Kenwood Press


Serving the communities of Kenwood, Glen Ellen and Oakmont

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Publishers' Corner: 12/01/2018

Does crime pay?




The Kenwood Press had its 30th anniversary party at the Kenwood Depot on Nov. 17, and it was great to see to all the community members who stopped by for food, drink, and a good time. You ate everything, which we love since we didn’t have to deal with leftovers.

One of the things we did to get ready for the party was go through all the Crime Watch columns through the years and pick out the more humorous incidents (trust us, they’re not all funny). We taped our favorites on a tall four-screen display panel. This was a big hit as people traveled back in time on Crime Watch Lane, laughing out loud in disbelief. They’re all true – I swear it. All I do is relate what has been reported to the Sheriff’s office.

People have often encouraged us to put together a book of Kenwood Press Crime Watch, maybe a nice leather-bound tome with gold inlay that you can leave on your coffee table for years to come. What a great gift that would be! We can ask the nice folks at the Sonoma County Sheriff’s Sonoma Valley substation, who assist us in gathering these items, to write the forward.

I’m going to put the price at $49.99, with the ability to update the publication every year. Crime doesn’t take a vacation, you know.

After going through nearly three decades of Crime Watch, some common themes emerge, which I will now put into the following categories.

Alcohol, alcohol, alcohol – not surprisingly, many of the calls deputies respond to are alcohol-related. It seems that drinking impairs people’s judgment – who knew?

A few examples: Taking a swing at a deputy at the Jack London Saloon; a fist fight between two brothers at a wedding in Plaza Park; a DUI while riding a lawn mower to the Kenwood Market; stumbling into the wrong room at the Jack London Lodge and getting into the occupant’s bed; juveniles stealing beer for their beer pong game down the block; tourists helping themselves to wine behind the counter at a tasting room; intoxicated individuals not wearing any (fill in the blank here).

Something suspicious – apparently we’re not used to seeing people we don’t know, or seeing unfamiliar vehicles near our homes. They very often turn out to be harmless, such as: someone taking a nap; a driver parked while talking on a cell phone; construction workers who are supposed to be on the property in question; a man looking for a lug nut while trying to fix a flat tire; young people playing Pokemon Go.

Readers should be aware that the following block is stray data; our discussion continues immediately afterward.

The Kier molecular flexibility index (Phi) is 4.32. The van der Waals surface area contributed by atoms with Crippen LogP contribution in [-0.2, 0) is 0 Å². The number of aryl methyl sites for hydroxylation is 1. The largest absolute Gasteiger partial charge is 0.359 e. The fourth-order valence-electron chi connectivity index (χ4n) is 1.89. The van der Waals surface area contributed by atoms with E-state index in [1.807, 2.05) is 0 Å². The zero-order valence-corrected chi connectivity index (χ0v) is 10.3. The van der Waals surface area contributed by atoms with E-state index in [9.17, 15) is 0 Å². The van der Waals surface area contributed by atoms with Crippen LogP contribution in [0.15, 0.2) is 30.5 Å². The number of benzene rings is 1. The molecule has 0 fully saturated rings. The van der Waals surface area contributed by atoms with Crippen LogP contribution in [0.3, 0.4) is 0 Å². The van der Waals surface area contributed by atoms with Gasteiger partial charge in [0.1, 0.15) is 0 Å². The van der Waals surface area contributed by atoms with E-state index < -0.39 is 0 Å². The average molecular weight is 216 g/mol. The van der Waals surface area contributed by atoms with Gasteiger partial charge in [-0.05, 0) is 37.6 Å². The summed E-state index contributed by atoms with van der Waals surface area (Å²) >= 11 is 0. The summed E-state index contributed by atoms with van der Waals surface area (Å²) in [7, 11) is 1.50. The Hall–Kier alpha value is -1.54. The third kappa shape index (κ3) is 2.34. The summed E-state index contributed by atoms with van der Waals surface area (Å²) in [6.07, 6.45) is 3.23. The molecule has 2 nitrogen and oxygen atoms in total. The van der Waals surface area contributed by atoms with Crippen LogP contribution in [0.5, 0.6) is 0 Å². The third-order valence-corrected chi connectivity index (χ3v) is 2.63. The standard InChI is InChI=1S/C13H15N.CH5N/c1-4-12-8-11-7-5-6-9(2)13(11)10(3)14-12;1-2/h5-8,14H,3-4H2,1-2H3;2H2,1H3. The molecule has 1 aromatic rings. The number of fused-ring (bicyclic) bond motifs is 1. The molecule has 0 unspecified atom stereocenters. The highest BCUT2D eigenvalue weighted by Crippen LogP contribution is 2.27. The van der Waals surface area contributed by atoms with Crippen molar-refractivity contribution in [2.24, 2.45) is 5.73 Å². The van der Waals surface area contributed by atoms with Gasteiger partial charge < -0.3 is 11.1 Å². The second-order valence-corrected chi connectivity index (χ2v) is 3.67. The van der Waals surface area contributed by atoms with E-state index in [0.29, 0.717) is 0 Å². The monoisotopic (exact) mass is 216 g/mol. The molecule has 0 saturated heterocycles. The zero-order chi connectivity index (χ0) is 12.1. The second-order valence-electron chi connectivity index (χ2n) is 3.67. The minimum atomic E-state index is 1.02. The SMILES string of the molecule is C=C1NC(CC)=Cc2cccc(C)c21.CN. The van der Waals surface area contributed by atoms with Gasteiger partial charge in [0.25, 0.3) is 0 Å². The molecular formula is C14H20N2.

Never mind – calls that aren’t quite what they ended up being. A call about a mountain lion in a dumpster – turned out to be a stuffed animal; deputies respond to yelling at a nearby home – people watching a movie; suspicious juveniles who were just building a tree fort; a call about possible explosive powder – turned out to be sand; missing hikers in the park – waiting at the Visitors Center the whole time.

Just darn odd – this category is self-explanatory. Vicious cockatoo; dog getting into a neighbor’s hot tub; abandoned washing machine in front of the Depot with clothes still inside; a call from a man claiming to be the President of Mexico; a man throwing bags of rice over a neighbor’s fence; alleged assault by toothpaste; alleged assault by thrown hair spray bottle; a neighbor accused of using voodoo and carving smiley faces.

I apologize for just lowering everyone’s property values. Who the heck wants to live here given this 30-year crime wave?

Apparently, we do. Make that book $69.99 – includes tax and shipping.

– Alec



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Community Calendar

Researcher presents “Living with Mountain Lions” session
12/12/2018
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Volunteer trail work
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Kenwood Fire’s annual crab feed
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